If the only problems are that the middle-class' income has stagnated and housing is no longer affordable where they want to live, then it's an utterly senseless debate (for why not simply get new jobs, move to more affordable towns or countries, or organize your politicians better). At least the middle-class can find a job; what of those in East Harlem who can't?

And herein lies the fundamental problem in comparing the standards of living solely from the perch of the middle: if you're poor, you've mostly accepted life as it is and attempt to do what you can to survive and maybe "get up out da ghetto"; if you're at the top, you've accepted life as it is and attempt to keep it that way, because you don't want to end up like "those people". Only the middle seemingly refuses to accept poor people being broke, rich people being wealthy, and they always being stuck in the middle (a unique catch-22, which if changed, would no longer make the middle-class the middle-class; it would also mean less conferences and debates about the hardships of living in the middle).

Without Wealth, What's Left?

Why do I pay for a subscription to a magazine, only to have it arrive in my mailbox after it hits the newsstands? Why do my Amazon packages always arrive when I'm not at home, forcing me to go stand in line at the post office during my off day? Why does the bus driver, seeing me waiting for him, keep going?

Why should I have to walk further and pay an extra 28 cents for a gallon of water only because the dollar store nearest me just decided it didn't want to open on time that day? How did I happen to live just 1 block too far for the Chinese food delivery guy to bring me my food?

Why do companies claim they're providing me their best customer service when their 800-number's automated system transfers me around between menus because the system doesn't understand my accent? Why won't Verizon let me just disconnect my phone without reminding me what a gruesome death awaits me because I won't get 9-1-1 emergency response as fast with only my mobile phone as with their landline?

Why does Bank of America charge me overdraft fees when their own "maintenance fee" was responsible for emptying out my bank account? Why does the US Postal Service make the cost of mailing my electric bill as expensive as driving to the local electric utility office myself? And how can Ms. Weingarten run about completely unaccountable to anyone, not our kids, us parents, or her very own teachers, for how she treats them?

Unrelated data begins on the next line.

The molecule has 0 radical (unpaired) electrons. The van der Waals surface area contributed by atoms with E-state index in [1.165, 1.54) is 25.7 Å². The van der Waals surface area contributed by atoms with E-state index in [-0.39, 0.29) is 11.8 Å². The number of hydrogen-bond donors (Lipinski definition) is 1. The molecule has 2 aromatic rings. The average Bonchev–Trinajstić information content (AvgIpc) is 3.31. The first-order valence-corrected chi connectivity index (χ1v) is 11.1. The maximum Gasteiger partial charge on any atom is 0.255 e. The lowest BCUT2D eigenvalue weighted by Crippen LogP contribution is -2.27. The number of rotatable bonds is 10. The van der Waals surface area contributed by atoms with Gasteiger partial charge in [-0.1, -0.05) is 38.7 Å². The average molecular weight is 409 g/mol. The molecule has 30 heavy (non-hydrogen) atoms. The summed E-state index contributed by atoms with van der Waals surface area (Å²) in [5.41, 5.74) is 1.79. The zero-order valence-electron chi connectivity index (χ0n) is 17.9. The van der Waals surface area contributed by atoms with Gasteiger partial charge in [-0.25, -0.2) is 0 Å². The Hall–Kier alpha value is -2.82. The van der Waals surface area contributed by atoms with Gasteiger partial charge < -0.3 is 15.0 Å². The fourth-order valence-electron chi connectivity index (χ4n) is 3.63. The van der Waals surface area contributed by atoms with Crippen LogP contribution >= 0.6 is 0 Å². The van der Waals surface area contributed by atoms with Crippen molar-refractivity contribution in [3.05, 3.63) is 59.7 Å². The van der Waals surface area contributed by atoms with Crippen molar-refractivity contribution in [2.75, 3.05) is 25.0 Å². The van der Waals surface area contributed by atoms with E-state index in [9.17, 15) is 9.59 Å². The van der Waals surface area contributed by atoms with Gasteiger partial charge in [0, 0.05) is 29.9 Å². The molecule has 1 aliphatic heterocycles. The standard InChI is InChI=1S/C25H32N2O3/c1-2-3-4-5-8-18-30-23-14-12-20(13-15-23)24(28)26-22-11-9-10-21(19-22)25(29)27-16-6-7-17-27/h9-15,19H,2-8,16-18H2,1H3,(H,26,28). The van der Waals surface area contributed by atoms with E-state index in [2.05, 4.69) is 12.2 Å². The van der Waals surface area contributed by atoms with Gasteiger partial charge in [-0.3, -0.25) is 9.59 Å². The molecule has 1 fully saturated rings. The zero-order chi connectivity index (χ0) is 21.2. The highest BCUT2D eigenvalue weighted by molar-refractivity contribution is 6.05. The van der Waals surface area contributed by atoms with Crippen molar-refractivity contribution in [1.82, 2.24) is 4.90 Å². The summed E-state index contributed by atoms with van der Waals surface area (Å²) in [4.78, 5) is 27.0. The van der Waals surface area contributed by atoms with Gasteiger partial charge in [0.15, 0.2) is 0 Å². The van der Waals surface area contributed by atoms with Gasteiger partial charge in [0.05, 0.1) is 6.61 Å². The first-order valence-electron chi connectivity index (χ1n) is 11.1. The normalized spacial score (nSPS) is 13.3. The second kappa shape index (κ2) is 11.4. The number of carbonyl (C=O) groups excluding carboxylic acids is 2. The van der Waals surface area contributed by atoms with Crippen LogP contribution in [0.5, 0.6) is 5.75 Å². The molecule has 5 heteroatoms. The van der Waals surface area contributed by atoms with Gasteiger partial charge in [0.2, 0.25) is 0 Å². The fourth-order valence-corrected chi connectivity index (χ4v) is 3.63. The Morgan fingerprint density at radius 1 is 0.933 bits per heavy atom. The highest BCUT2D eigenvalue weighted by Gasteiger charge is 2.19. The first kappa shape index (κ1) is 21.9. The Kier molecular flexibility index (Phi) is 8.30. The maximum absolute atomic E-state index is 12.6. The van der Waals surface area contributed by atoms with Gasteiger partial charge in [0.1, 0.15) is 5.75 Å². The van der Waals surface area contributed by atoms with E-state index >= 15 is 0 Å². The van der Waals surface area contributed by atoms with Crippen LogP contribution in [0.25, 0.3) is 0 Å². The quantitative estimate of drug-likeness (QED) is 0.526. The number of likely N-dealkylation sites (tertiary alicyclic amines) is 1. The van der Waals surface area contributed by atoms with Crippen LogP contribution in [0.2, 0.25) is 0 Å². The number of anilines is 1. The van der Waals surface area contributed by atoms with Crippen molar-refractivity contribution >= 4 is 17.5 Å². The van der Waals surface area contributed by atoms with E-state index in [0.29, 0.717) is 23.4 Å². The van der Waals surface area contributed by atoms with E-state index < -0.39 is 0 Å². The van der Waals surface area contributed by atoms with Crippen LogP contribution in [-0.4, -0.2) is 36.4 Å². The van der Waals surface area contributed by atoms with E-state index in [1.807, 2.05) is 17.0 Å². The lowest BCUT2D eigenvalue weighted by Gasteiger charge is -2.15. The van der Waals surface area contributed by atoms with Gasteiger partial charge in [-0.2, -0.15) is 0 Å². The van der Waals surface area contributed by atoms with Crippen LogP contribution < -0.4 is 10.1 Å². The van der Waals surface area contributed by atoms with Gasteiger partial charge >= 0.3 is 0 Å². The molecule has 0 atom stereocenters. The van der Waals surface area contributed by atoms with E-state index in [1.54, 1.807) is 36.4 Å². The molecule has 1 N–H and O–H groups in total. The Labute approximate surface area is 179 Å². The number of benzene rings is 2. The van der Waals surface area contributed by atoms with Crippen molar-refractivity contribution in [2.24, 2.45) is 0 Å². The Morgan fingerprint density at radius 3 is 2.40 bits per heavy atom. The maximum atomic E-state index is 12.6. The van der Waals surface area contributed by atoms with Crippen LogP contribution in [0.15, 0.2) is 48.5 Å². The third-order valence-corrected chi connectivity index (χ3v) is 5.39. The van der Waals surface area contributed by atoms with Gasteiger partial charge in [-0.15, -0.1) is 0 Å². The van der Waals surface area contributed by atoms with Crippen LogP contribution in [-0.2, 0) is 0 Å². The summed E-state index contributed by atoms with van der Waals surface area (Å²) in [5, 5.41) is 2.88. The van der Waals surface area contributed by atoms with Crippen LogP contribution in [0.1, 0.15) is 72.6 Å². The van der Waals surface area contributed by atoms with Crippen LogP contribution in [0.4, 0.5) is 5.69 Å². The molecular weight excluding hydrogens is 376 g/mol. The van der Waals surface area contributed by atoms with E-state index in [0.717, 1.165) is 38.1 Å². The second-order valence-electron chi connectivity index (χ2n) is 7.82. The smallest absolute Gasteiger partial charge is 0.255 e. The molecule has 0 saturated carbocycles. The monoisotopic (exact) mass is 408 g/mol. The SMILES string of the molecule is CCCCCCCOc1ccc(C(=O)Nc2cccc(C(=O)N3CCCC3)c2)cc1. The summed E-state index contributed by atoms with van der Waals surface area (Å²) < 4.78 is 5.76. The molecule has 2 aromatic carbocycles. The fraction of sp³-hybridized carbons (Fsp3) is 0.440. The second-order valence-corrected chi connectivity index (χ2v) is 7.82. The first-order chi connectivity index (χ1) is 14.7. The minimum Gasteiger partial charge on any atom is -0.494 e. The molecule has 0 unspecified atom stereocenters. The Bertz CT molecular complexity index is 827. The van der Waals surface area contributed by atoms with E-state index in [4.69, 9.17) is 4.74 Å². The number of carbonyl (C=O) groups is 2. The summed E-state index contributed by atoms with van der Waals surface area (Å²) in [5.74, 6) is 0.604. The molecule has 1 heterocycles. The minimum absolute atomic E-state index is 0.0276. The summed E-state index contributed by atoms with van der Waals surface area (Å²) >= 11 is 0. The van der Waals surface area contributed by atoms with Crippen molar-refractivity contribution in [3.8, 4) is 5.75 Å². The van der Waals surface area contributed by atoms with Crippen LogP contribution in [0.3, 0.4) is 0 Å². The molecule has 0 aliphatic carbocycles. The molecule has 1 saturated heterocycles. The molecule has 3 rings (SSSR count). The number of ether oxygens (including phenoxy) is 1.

Welcome to mine and your world, a world of little (and sometimes, big) indignities, where because we don't ever wonder how we ended up in these situations, we seldom question whether or not the problem is a gap in wealth or a gap in respect.

Sure, it's easier to claim that if you had a little more money, you wouldn't get treated this way because you'd be able to afford to live in a zip code that can enforce its will. But indignities exist no matter how rich and powerful you are.

Think of academics who were "accidentally" placed on the no-travel, terrorist list; lawyers and politicians who lost homes during Hurricane Katrina and insurance that won't pay for their damages because they weren't covered for "wind" damage; and CEO's who can't keep their earnings if it's considered "too much" by a bunch of billionaires.

And on the other spectrum, think of poor nicotine addicts in East Harlem who can't buy cheaper cigarettes purchased online because the government wants to tax even them; mothers who have to carry carriages with their babies inside because the subways in their neighborhoods don't have elevators; and vets returning from wars without the ability to feed their families because they can't find serious jobs, but if they did, are too traumatized to function and don't receive the medical attention they need due to bureaucracy.

Regardless of who you feel sorry for, the bottom line is that we all suffer indignities. And if we all suffer indignities, then we're all in the same class, because no indignity is greater than another when you're the one going through it. And if we're all part of the same class, then why are we wasting time clashing with each other instead of figuring out that the only way to eliminate those indignities is by respecting each other and not coveting each other's wealth and status?


(1) Moore, Robert, "Convict Alley in Harlem Nabe", March 18, 2007, New York Daily News

(2) Unions: "There's nothing you can do about it.", http://www.alberrios.com/c/111103management.html

Al Berrios is Managing Director of al berrios & co., a pure strategy consulting firm, specializing in advising organizations + entrepreneurs on managing their enterprises in a service economy. Write or Subscribe to Consumer Strategies Report.